You also have a right to request an immediate, second breath test on a different instrument for alcohol or a blood test for drugs to confirm your blood alcohol or drug concentration. This roadside appeal is available for all suspensions (although the second test may not necessarily occur at roadside).

12. Can I appeal a Graduated Driver Licensing (GDL) Program driver’s licence suspension for zero tolerance?

For alcohol, you can request an immediate second breath test on a different instrument and for drugs, you can request a blood test, to confirm your blood alcohol or blood drug concentration.

You may also request a formal appeal through the Alberta Transportation Safety Board, an independent tribunal that hears appeals on a broad range of traffic issues.

Ignition Interlock Program

For detailed information on the Ignition Interlock Program, please visit the following web link: franjevci-siroki-brijeg.info/iip.htm.

13. Why should a person who only had drugs in their system have to install an ignition interlock device that can only detect alcohol?

Using an ignition interlock device for drug-impaired drivers is already common practice in Canada and in the United States, where recreational cannabis use is legalized. All Canadian provinces, including Alberta, already require ignition interlock device use for drug-impaired drivers convicted under the Criminal Code of Canada. States in the U.S.—namely Colorado, Oregon and Washington—that have legalized recreational cannabis use, include ignition interlock devices as a consequence for drug-impaired drivers.

There are a number of reasons for this practice.  A driver who reaches the criminal level of drug impairment for cannabis or other drugs has proven to be a high-risk driver. Studies show that drugs are most often paired with alcohol. Very few drug users only use drugs alone.

  • A 2014 roadside survey in Ontario found that 40 per cent of drivers, who had consumed illegal drugs, including cannabis, had also consumed alcohol.
  • In Alberta, in 2013, 24.1 per cent of fatally-injured drivers tested positive for both alcohol and drugs.

Perhaps more importantly, the most serious levels of impairment are reached through the combination of alcohol and cannabis, or alcohol and other drugs. Requiring drug-impaired drivers to install an ignition interlock device will ensure that high-risk drivers are not able to pair alcohol with drugs before driving.

Finally, impaired driving is a serious and dangerous offence. Participation in the Ignition Interlock Program is one of the sanctions for impaired driving. Significant deterrents, like the Ignition Interlock Program, make people seriously consider the consequences of driving after consuming any impairing substance. Sanctions must be the same for all types of criminal impairment.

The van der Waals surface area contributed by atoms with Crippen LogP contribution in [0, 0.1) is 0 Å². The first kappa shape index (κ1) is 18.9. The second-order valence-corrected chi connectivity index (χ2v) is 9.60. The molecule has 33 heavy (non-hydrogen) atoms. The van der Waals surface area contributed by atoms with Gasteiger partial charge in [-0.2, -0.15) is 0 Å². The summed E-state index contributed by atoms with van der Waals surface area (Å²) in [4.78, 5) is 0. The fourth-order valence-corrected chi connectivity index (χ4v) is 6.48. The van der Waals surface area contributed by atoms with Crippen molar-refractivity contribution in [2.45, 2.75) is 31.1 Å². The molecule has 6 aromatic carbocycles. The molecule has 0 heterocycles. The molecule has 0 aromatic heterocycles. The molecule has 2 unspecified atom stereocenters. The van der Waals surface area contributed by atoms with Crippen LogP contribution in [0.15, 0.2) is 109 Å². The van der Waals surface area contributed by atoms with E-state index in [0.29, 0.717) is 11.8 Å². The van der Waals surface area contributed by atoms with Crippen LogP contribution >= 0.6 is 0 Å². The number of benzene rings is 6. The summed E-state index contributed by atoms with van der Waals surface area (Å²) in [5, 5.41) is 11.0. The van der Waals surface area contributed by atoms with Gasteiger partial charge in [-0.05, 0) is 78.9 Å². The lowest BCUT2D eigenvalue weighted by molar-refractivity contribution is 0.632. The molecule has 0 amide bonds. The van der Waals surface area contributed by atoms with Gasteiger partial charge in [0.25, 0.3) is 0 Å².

14. What is the cost of the Ignition Interlock Program?

The Ignition Interlock Program costs $1,398 (+GST) for one year. (Device installation: $145. Application Fee: $63 (must be purchased for the Alberta Administrative Licence Suspension Ignition Interlock Program and the Mandatory Ignition Interlock Program). Monthly Rental Fee: $95 per month. Device Removal: $50). The suspended driver pays all fees.

Remedial / Educational Courses

15. What does the Planning Ahead Course include and what is the cost?

The Planning Ahead Course is a one-day program that covers impaired driving laws, the effect of alcohol on the body, and how to separate drinking and driving. There is a cost associated with this course. For more information on the Planning Ahead Course, please visit: . Other courses may be required.

16. What does the IMPACT Program include and what is the cost?

IMPACT is a live-in, weekend residential program that teaches drivers to think about how alcohol and other drugs are affecting their lives. There is a cost associated with this course. For more information on the IMPACT Program, please visit: . Other courses may be required.

17. What does the Crossroads Course include and what is the cost?

Crossroads is a 3 ½ hour course designed to prevent impaired driving. Participants will learn to identify how alcohol impairs skills at lower blood alcohol levels as well as developing action plans to avoid drinking and driving. There is a cost associated with this course. For more information on the Crossroads Course, please visit: .

Alberta Transportation Safety Board

18. What is the role of the Alberta Transportation Safety Board when it comes to impaired driving?

Alberta Transportation Safety Board hears appeals of Alberta Administrative Licence Suspensions, second and subsequent vehicle seizures, and zero tolerance suspensions and seizures for GDL drivers.

19. Who are the members of the Alberta Transportation Safety Board?

Members of the Alberta Transportation Safety Board are trained community members. They serve on the Board for an initial period of three years and may be re-appointed for an additional three years. All Alberta Transportation Safety Board members are appointed by Order-in-Council and trained in the execution of their duties.

20. What are the qualifications of the Alberta Transportation Safety Board members?

Alberta Transportation Safety Board members are community members and have varying experience, from teachers to former lawyers, former municipal  managers, ex-police officers, social workers and business people.